Drivers who use partial automation on a regular basis often treat their vehicles as fully self-driving despite widespread warnings and numerous high-profile crash reports, a new study from the Insurance Institute for Highway Safety shows.
Regular users of Cadillac Super Cruise, Nissan/Infiniti ProPILOT Assist and Tesla Autopilot said they were more likely to perform non-driving-related activities like eating or texting while using their partial automation systems than while driving unassisted. More worrying, 53 percent of Super Cruise users, 42 percent of Autopilot users and 12 percent of ProPILOT Assist users said that they were comfortable treating their vehicles as fully self-driving.
“The big-picture message here is that the early adopters of these systems still have a poor understanding of the technology’s limits,” said IIHS President David Harkey. “But we also see clear differences among the three owner populations. It’s possible that system design and marketing are adding to these misconceptions.”
Most of today’s partial automation systems consist of two main features that are designed to assist in highway driving. Adaptive cruise control keeps the vehicle traveling at a set speed, slowing and accelerating automatically to maintain a set following distance from the vehicles ahead. At the same time, lane centering provides continuous steering support to help keep the vehicle in the middle of the travel lane. Some systems are also capable of performing lane changes and other advanced maneuvers.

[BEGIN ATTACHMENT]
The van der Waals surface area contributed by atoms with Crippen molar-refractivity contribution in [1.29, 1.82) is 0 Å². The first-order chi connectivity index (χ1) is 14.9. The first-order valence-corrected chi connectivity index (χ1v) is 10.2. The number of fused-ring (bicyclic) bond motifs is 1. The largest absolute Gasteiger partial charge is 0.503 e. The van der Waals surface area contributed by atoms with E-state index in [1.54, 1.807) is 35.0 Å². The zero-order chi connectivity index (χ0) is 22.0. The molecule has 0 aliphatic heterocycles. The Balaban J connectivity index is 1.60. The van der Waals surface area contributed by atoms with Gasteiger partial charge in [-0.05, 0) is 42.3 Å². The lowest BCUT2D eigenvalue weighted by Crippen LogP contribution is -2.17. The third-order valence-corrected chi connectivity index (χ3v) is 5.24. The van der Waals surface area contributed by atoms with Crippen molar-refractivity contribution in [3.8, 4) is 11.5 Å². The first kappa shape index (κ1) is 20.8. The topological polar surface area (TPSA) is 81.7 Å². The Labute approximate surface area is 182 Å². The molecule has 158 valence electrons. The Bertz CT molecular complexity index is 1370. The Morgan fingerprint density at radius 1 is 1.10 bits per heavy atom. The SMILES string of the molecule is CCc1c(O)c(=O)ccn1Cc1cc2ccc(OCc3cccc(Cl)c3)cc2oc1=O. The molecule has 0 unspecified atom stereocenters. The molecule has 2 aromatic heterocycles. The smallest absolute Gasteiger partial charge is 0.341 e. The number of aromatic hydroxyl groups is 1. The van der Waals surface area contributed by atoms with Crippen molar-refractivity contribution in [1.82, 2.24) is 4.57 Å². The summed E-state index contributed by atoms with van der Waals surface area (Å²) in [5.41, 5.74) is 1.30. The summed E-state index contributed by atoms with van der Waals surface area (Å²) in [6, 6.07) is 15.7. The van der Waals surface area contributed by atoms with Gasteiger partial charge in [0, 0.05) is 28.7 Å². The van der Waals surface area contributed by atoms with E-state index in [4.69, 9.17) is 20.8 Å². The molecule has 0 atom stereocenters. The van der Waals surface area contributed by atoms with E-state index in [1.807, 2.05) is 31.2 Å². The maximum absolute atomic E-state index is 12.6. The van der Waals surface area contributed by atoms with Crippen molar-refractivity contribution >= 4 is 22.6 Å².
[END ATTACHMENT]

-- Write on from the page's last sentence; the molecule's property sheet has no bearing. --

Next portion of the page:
None of the current systems is designed to replace a human driver or to make it safe for a driver to perform other activities that take their focus away from the road. Track tests and real-world crashes have provided ample evidence that today’s partial automation systems struggle to recognize and react to many common driving situations and road features. Previous research has also shown that the high level of assistance they provide makes it hard for drivers to remain engaged and tempts them to turn their attention to other things.
To determine how frequent users view this budding technology, IIHS researchers surveyed around 600 Cadillac, Nissan/Infiniti and Tesla owners (about 200 each) who routinely use their vehicle’s partial automation system. These systems were selected because they reflect the diversity of designs on the market.
Although all three systems use sensors in the steering wheel to detect when the driver’s hands are on it, Cadillac’s Super Cruise is designed to allow drivers to take their hands off the wheel for extended periods, whereas the other two systems require drivers to keep their hands on the wheel essentially all the time. Super Cruise uses a driver-facing camera to monitor whether the driver is looking at the road, and as of 2021 Tesla’s Autopilot does as well.
The three systems use different methods to recall the attention of the driver when it strays as well as different escalation sequences and fail-safe measures. Only Autopilot and Super Cruise include a lockout feature that disables the system and prevents drivers from immediately restarting it as a final step in their escalation sequences.
ProPILOT Assist allows the driver to make manual steering adjustments without automatically suspending the lane centering feature, while Autopilot’s lane centering feature deactivates and Super Cruise’s temporarily suspends operation until the driver has stopped steering.